Luke Church presented a visually appealing presentation that described a continuum (or dimension) where programming as a formal design activity exists on one side and programming as an activity where designs emerge from the environments in which they are situated is on the other. An interesting example from the came Command and Conquer was used to illustrate the difference between the two extremes. Following Thomas’s introduction, Luke’s presentation was thoroughly interdisciplinary. He drew on gaming, design and choreography as sources of inspiration.
Alison Hull presented her work within the area of Intelligent Tutoring systems where she addressees the important areas of user interface design and how it may effect end user motivation. Her work to date has explored the feedback mechanisms of a number of different intelligent tutoring systems, including that of ELM-ART, a system described by Weber and Brusilovsky. Alison poses a number of current research questions including whether storing of earlier code fragments in an ITS may be useful, issues surrounding task granularity and how motivation might be recorded.
Quentin Cutts with the help of Emily Durrant presented a study that assessed the effectiveness of interventions that were designed to improve the views of students who may be experiencing difficulties with programming. Their presentation opened an interesting and relevant discussion about experimental methods, statistics and ethics - issues that underpin every one of the earlier presentations.
After a rather exciting bus ride back into town the meeting moved to the Gars Restaurant in Brighton, serving an excellent range of Chinese food. As the beef sizzled and the wine was consumed the day’s events were discussed and digested.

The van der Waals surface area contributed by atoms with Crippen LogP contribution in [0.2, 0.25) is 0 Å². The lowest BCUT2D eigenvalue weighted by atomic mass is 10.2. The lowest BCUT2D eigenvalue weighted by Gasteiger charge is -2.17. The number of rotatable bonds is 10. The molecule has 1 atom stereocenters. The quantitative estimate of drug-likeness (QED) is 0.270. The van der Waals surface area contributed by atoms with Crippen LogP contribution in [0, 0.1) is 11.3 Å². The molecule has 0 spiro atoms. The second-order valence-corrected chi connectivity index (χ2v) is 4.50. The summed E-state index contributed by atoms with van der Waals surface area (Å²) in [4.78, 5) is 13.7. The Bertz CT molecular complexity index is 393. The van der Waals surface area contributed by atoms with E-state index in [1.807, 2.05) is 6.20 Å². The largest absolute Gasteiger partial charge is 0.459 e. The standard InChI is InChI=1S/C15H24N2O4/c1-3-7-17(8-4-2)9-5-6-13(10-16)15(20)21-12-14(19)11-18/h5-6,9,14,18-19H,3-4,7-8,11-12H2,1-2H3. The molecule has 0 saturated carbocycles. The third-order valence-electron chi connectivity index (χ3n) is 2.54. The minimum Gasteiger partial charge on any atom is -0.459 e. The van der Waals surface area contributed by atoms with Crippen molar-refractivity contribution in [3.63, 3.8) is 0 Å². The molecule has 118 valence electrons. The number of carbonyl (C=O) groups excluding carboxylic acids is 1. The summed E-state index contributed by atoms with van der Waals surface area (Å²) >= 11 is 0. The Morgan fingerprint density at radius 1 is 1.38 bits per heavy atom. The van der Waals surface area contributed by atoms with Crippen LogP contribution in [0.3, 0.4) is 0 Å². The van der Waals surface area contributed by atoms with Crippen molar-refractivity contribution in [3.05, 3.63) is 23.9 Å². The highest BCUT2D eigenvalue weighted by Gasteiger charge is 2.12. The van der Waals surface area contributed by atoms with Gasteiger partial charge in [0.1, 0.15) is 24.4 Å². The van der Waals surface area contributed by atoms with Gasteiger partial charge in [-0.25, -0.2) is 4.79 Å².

The second day started with a talk by Judith Good and Pablo Romero demonstrating the STAGE project, helping children to learn programming techniques through recording scripts for virtual characters. Much thought was given to the educational question of how children might go from the specific tasks, to a general understanding of ‘computational thinking’.
Luke Church then returned to present a discussion of how lessons learnt in the psychology of programming community could be applied to the design of programming languages for modelling biological systems, with some consideration of how such languages may share properties with domain specific languages in general.
Thomas Green then wrapped up, concisely summarising the material covered and wondering whether natural language processing technology has become sufficiently mature to support interesting programming languages such as Inform, a language for interactive fiction. Is this an interesting way to reduce viscosity, or just a recipe for hidden dependencies? Perhaps time will tell…
Thanks are extended to Johanna Hunt who provided the badge making equipment, fantastic refreshments and bags containing copies of all presentations.
As a result of discussions that occurred during the main PPIG workshop, the next Work in Progress event is likely to take place in the Open University, Milton Keynes.